From Across the Net – “The Deficit of Discipleship: How the American Church Is Off-Mission”

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Regardless of how churches can rephrase and reframe their mission statements, this is the mission: to go and make disciples. The American church is not called to make converts. In fact, to lead people in a prayer without offering them a pathway and companions for the journey is irresponsible. The American church is not called to make leaders. In Jesus’ view, the first would be the least. This doesn’t sound like western leadership. It sounds like discipleship. The American church is not called to make volunteers to staff the weekend services. In fact, to reduce the ministry of the church body to guest service roles is an affront to the New Testament church. The American church is not called to draw crowds. The American church is not called to build buildings. The American church is not called to make money. We are called to make disciples. (You can read more of the article here)

Photo by William White on Unsplash

Can I say this? Volunteering/serving, in a guest services role at church, week after week, is exhausting! And to top it off, having fellow church members treat you like you are “the help” is demoralizing. I get that volunteers are needed to keep the church model we use moving forward. But I’ve also noticed that it is always the same people serving. I often wonder what it would be like to just get up, go to church, and not serve just like everyone else. Yet, I believe in being the hands and feet of Christ even when no one else wants to… but something seems broken with the church model we use.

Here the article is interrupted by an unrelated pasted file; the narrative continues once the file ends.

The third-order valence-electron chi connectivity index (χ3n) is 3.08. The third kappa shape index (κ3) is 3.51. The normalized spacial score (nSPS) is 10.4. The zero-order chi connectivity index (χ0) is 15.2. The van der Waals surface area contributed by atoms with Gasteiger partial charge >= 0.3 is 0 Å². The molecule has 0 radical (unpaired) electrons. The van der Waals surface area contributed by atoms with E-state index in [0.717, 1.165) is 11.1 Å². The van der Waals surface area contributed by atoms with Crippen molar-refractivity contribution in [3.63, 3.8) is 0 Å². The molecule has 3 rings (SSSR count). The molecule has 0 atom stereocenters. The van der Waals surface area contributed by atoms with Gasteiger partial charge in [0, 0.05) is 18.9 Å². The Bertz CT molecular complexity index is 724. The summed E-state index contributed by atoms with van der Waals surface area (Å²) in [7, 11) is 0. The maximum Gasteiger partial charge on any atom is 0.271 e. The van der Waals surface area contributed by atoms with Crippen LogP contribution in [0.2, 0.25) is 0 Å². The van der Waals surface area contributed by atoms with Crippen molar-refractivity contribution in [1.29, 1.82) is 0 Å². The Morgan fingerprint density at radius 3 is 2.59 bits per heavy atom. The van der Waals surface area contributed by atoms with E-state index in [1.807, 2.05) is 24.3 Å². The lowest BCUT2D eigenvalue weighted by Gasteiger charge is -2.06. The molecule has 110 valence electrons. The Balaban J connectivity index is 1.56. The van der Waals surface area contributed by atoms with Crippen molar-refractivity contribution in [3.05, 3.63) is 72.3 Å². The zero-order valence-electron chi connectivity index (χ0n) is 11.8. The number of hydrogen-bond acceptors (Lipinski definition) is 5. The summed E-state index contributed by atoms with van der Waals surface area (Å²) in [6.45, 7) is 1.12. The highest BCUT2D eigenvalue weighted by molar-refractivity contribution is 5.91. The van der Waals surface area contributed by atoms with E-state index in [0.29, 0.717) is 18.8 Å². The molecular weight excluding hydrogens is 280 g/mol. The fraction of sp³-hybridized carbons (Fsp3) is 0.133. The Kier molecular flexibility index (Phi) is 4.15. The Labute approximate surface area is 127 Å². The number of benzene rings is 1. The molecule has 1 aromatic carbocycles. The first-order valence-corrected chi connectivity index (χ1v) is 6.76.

Feel Stuck Volunteering In The Church? Stop.

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Sunday mornings you get dressed, eat breakfast, and then head out the door to church. Upon arriving, you check your children into their designated areas. Ah, free childcare!

Navigating halls filled with the smell of fresh brewed coffee, you make your way to your small group. Greet friends. Swap stories. Enjoy a quick Bible lesson before heading off to the main service.

Everyone wants to be served and no one wants to serve. This model of the Body of Christ is broken. Prone to burning out volunteers who become stuck in their volunteer roles, for years. No escape. No growth. All due to someone else not heeding the call, that slight Spirit tug, to be the hands and feet of Christ to the church.

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Dejected and depressed, these burned-out volunteers fuel our churches. Under the impression that if they do not serve, no one else will. This is a lie.

God calls every Christian to serve in various areas for a season. Seasons change, just look outside the window. The Bible talks about there being an occasion for everything (read Ecclesiastes 3).

I want to challenge those that feel stuck volunteering in the church to stop. Take a step back. Examine where you are on your faith journey, where God is calling you. The Body of Christ cannot function in selfishness. Give another brother or sister in Christ a chance to serve His people. Allow God to help them grow through service; Allow God to help you grow in freedom.